For those of us who have been teaching for a while - Do you remember 'Process Writing'? Our focus then was getting children to write, write and write supported by individual conferences with the teacher/peer to provide feedback and build the writer's skills as expressive communicators. I think we are now missing or shortcutting on the writing development that comes through drafting, redrafting (and redrafting) and publishing. How can we balance the best of the explicit teaching of writing with the best of process writing for children learning to express themselves as individuals through writing for a purpose? Writing exercises versus writing as an expression of thinking. And another challenge ... how do we do all of this in our technological age as our written communication is constantly evolving with digital modes of expression?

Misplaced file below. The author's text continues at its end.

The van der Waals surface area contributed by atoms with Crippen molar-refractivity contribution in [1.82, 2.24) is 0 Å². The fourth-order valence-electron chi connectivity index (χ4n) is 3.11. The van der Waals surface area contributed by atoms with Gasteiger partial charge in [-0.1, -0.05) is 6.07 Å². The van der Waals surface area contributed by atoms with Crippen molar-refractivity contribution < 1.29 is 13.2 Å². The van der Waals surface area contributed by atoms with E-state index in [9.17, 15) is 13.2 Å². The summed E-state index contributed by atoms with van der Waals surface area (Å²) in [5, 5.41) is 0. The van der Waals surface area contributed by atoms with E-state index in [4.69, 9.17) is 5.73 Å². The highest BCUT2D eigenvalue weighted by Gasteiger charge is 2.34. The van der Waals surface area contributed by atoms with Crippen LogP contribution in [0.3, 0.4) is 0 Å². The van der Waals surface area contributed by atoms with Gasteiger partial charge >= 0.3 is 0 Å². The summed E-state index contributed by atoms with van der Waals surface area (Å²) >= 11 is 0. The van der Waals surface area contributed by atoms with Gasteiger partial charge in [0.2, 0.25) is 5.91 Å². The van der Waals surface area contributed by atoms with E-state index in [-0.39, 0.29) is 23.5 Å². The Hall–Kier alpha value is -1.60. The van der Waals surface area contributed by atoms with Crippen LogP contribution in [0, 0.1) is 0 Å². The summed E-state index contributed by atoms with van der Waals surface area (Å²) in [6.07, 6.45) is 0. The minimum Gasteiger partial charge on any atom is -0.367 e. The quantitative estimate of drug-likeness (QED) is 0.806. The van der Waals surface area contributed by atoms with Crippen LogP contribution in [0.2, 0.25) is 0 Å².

From Sharen, Old Guildford PS
Completely agree Sharna! Process writing certainly got children writing, thinking about writing & then more writing. Less emphasis around structure; students developed knowledge of this through looking at the effectiveness of their writing in meeting intended purpose and audience.
From Kay and Sharen, Old Guildford PS
We've put some of our ideas from the readings into a comic strip for your enjoyment. Teaching writing is not easy, and the readings certainly gave us some food for thought. We really liked the idea of focusing on writing as a tool for thinking and moving away from a formulaic approach to teaching to write.
Trying some of the ideas, we realised that our students would need plenty of scaffolding to develop the tools for deep thinking. Our students are lacking in background knowledge and experience that facilitate deeper reflections. For this reason, more time would have to dedicated to bridging this gap.
We created a cartoon with Charlie Brown and Lucy Van Pelt discuss some of the key ideas that got us thinking.....